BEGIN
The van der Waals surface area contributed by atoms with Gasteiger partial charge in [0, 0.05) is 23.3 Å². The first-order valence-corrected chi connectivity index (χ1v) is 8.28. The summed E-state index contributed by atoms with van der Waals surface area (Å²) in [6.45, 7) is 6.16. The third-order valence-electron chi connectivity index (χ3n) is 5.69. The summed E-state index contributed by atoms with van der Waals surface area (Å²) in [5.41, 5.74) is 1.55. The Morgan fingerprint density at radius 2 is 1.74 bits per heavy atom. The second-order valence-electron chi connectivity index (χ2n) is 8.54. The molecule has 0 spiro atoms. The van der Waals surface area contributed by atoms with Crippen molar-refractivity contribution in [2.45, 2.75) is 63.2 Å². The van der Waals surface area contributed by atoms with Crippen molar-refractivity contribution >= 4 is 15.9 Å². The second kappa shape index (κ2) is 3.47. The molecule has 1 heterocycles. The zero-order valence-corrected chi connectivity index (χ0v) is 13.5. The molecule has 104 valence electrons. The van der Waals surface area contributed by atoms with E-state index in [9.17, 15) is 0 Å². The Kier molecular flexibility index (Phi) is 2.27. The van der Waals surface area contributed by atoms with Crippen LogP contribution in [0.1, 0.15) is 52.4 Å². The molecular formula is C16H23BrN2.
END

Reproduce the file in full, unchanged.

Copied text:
The van der Waals surface area contributed by atoms with Gasteiger partial charge in [0, 0.05) is 23.3 Å². The first-order valence-corrected chi connectivity index (χ1v) is 8.28. The summed E-state index contributed by atoms with van der Waals surface area (Å²) in [6.45, 7) is 6.16. The third-order valence-electron chi connectivity index (χ3n) is 5.69. The summed E-state index contributed by atoms with van der Waals surface area (Å²) in [5.41, 5.74) is 1.55. The Morgan fingerprint density at radius 2 is 1.74 bits per heavy atom. The second-order valence-electron chi connectivity index (χ2n) is 8.54. The molecule has 0 spiro atoms. The van der Waals surface area contributed by atoms with Crippen molar-refractivity contribution in [2.45, 2.75) is 63.2 Å². The van der Waals surface area contributed by atoms with Crippen molar-refractivity contribution >= 4 is 15.9 Å². The second kappa shape index (κ2) is 3.47. The molecule has 1 heterocycles. The zero-order valence-corrected chi connectivity index (χ0v) is 13.5. The molecule has 104 valence electrons. The van der Waals surface area contributed by atoms with E-state index in [9.17, 15) is 0 Å². The Kier molecular flexibility index (Phi) is 2.27. The van der Waals surface area contributed by atoms with Crippen LogP contribution in [0.1, 0.15) is 52.4 Å². The molecular formula is C16H23BrN2.